(SMS) is only the third (router) operating system built from scratch. We have one of three engineering teams, in my opinion, that can build one in the world. Every single protocol is written from scratch.  They took all of what they know about IOS and JUNOS and said, 'Oh my God. This is what the next world is going to look like.' When they rewrote the operating system and rewrote every protocol, they built it completely different from the way JUNOS was built and from the way IOS was built. The foundation architecture that sits there is so dramatically different from what anybody else has, it can't be replicated for years.  IOS and JUNOS think about IP connectivity; they don't think about services and users.

The problem with the IOS operating system is that it's so monolithic, once you turn on a couple of things system performance degrades significantly.  Cisco has a legacy problem of reliability because of the monolithic nature of the code.  I think ultimately they'll have to go with dual operating systems. I don't see how they can carry all that legacy forward.

What about (Unisphere's) Unison?

The underlying Unisphere operating system is a Gate D operating system. It's modified from industry standard code that's off-the-shelf. They have the best SMS implementations of anybody. The work that they did was very very good compared to anybody else. They basically took off-the-shelf software and laid SMS on top of it. They can get 8,000 users on a box, which is better than Cisco and rivals our low-end system. They built a pretty good platform and, in my opinion, have become our only viable competitor. Cisco, because of their size and presence, is in the bids all the time. But they are not a viable competitor, to be honest with you.

I'm glad about the Juniper acquisition of Unisphere because I'd rather have two competitors than three of us or four, because it does confuse the issue. I think the challenge for Juniper is they view their strength as the percentage they were able to gain in the core, and they wanted to take JUNOS and move it to edge. They've been fairly unsuccessful at that, selling baby core routers at the edge. It's unclear to me how they are going to sort through their operating system and SMS stuff. But they're going to be deficient to what I think our capabilities are.

The edge marketplace today is somewhere between $350 million and $400 million on a quarterly basis. Nearly $300 million of that is still the 7500. I look at what was built and offered in the market to replace the 7500: the 7600 and the 10000. Both have failed miserably. These are the two products that Cisco has today to try and replace the 7500. There's no traction. $15 million, $20 million tops on a quarterly basis, each one of those products.

I look at Juniper who's been in the market with small M-series class routers, they have $20 million in revenue. I look at Unisphere, who last quarter did $35 million, half of which is DSL aggregation and half is edge routing. So they've got $15 million or $20 million. I see four boxes trying to replace the 7500 that are $15 million or $20 million in a year and a half in market - none of them are the answer. That's how I look at the competitive landscape. We're going to have $15 million in revenue probably by the first quarter after a few quarters in a dismal capital spending environment. We have something. The customers realize it and that's why we're able to win. As a small company against these guys, people want an alternative to the 7500 and they want an alternative to Cisco. I think we have it. We're up to 15 customers.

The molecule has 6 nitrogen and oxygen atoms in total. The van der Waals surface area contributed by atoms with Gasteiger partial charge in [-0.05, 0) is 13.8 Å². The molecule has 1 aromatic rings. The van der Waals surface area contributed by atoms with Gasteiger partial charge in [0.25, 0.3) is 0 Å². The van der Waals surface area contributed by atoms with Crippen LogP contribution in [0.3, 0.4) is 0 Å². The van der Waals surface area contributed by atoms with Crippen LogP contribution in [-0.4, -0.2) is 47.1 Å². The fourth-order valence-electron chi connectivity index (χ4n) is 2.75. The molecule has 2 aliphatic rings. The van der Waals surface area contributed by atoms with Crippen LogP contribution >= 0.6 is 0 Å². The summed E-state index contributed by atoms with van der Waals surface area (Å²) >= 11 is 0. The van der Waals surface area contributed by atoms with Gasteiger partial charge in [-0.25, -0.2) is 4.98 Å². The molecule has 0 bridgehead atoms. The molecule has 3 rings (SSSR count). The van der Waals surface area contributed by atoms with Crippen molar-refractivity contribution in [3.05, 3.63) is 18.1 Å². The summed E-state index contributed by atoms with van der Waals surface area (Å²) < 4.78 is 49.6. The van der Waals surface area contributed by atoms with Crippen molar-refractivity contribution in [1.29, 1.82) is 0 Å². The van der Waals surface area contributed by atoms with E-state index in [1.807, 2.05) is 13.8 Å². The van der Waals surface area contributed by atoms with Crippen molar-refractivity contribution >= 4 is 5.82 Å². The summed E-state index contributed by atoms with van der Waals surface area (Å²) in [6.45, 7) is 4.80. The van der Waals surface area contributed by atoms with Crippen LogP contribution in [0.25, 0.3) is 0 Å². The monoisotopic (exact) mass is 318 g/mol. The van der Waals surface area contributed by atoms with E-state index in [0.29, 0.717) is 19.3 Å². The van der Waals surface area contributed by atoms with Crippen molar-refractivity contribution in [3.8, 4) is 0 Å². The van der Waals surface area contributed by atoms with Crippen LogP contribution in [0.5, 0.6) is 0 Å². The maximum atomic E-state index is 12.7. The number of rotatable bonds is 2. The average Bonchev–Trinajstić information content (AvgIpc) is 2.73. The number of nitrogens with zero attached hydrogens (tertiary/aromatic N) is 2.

You have less competitors but they're big and varied…

At some level, technology becomes a driver. When you talk about orders of magnitude difference, when you talk about a box that can do 2,000 VPNs vs. 200… What our strategy is, is first to be viewed as one of three choices the customer has in the IP world. The next step under that is to convince the world that we're the alternative on the edge. We run your most sophisticated edge network today. Here's how you bring your other types of traffic onto a converged edge and manage it the way you manage your DSL network… is a way for use to become the alternative at the edge, just the way Juniper became the alternative in the core. It's kind of a dual-edged sword, the environment we're in. It's hurting us because capital spending is so low; but it's also giving us time to really show the technology to the customer. You know the Death Row of router vendors that have tried to come to market and failed. It's a laundry list. They don't have the depth of software and engineering talent to actually make it work. There's that much differentiation in it that Cisco just can't bowl over us and just sink us on a given deal like I used to do day in and day out.

There are marginal differences between Cisco and Juniper. I'm saying we have an order of magnitude, five to ten times. That starts to make technology emerge as a more important evaluation criteria, not marketing or balance sheets or anything else.

The other aspect that we have that's way to our advantage is we have the top 300 companies around the world. We have 17 of the top 20 DSL networks, we have every RBOC, we have every IXC. We're not a foreign entity to these guys. Verizon has 900 routers of ours in their network today. That's twice what they have of Cisco. They know us pretty damn well. We've been running at 5 9's for seven months. They've never seen 5 9's on a Cisco router. Despite Juniper's size, we have a better customer base than they do. They're not in the PTTs and RBOCs. They're in the ISPs and the IXCs. Those are not the customers that are surviving this wave of destabilization.

So do you have insight into these reports that Juniper is about to land a $300 million edge contract with Verizon?

Yep.

Any truth to them?

Nope. We've been in a dogfight there since the day I got here a little over a year ago. Is there an enormous buildout going to happen at Verizon? Yes. Could it be to that magnitude? Yes. Has Unisphere or Juniper won it? Absolutely not. It's not going to be like an award and someone gets it. The three of us (Redback, Juniper and Riverstone) are going to be fighting it out for a long time. They're going to make use fight it out and see what's best. It's going to be a dogfight for awhile. I don't think you're going to see an award or a clear winner there. It's too big a deployment and I think they're going to test the technologies and deploy the technologies and see how it works out, vs. some kind of big bang award like that.

What's going on with Nokia in terms of product development?

Related:
1 2 Page 1
Page 1 of 2
SD-WAN buyers guide: Key questions to ask vendors (and yourself)